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Facet Medial Branch Block and Lumbar Spinal Arthritis: FAQs

How long does a facet medial branch block injection provide pain relief? The duration of pain relief depends on several factors including the cause of pain, degree of joint damage, and the facet joint medial nerve's reaction to the steroid.

If the nerves are blocked, how can I be sure I won't hurt myself?
The medial branch nerve only provides sensation to the facet joint. The spine's natural restraints – bones, ligaments, tendons and muscle attachments help to keep the spine for over extension or flexion. This phenomenon has not been reported in medical literature.

If the injection works, why does it have to be performed twice before proceeding to radiofrequency ablation?
Believe it or not, there is a 33% reported placebo rate with interventional procedures. Because of this, insurance companies will not allow a radiofrequency ablation (RFA) procedure to be performed without two diagnostic injections, which decrease the odds of the effects being placebo.

What do you mean burn the nerves?
The medial branch block procedure blocks the transmission of pain from the facet joint to the spine, in essence cutting the power supply to the facet joints. If the medial branch block is performed and you experience good pain relief, then you may be a candidate for a radiofrequency nerve ablation.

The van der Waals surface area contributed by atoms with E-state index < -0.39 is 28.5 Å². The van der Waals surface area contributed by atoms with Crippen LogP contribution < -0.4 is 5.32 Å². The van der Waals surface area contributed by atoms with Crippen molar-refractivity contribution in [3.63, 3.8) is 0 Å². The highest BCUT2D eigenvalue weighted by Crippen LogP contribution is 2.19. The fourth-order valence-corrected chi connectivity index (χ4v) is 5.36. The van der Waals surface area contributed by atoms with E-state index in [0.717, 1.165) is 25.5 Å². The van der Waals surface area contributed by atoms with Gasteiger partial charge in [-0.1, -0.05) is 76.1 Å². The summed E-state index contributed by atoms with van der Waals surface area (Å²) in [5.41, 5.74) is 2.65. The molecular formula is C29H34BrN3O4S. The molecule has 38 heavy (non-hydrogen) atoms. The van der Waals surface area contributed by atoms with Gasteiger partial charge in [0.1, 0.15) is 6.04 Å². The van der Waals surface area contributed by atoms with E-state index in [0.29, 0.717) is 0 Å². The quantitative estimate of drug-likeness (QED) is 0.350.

Radiofrequency ablation (RFA) is performed using a heat resistant-coated needle, similar to Teflon®. The needle tip is coated. The needle tip is positioned near the target nerve and radiofrequency (a radio wave) produces heat to lesion the nerve.

Does a radiofrequency ablation procedure hurt?
RFA generally is not painful. The needles are slightly larger than those used to perform a nerve block. Some patients experience soreness for a day. Rarely is it necessary to take anti-inflammatory medication for post-procedure pain.

What are the potential complications of a RFA procedure?
The potential for complications is small and similar to other interventional procedures: bleeding, infection, increased pain, or inability to obtain good long-term pain relief.

Is the effect from a radiofrequency ablation procedure permanent?
It may be, but it depends on the underlying cause of your pain. If pain is secondary to a degenerative condition, such as arthritis or spondylolisthesis, the nerves may regenerate (grow back) in 6 months to one year. It is possible you may need another radiofrequency ablation procedure at that time, depending on the severity of your pain.

Why should I undergo this procedure first if I am considering a fusion surgery?
The facet joints should be ruled out as a source of pain before proceeding with spine surgery, such as fusion. The facet joints can cause pain similar to the pain secondary to degenerative disc disease.

A medial branch block can be viewed as a diagnostic test to determine if the facet joints are involved. Facet joint involvement should be ruled out if evidence of facet joint disease presents on CT or MRI. We urge our patients to remember that although arthritis or degenerative disc disease may appear on an MRI, it does not always mean that is the cause of pain.

Treatment of Spine Pain

If you are interested in learning about the cause and treatment of your pain problem, please contact our pain management experts at The Spine and Pain Institute of New York in Manhattan, New York and Staten Island, New York. We would be happy to make an appointment for a consultation and provide additional information about other treatment options.

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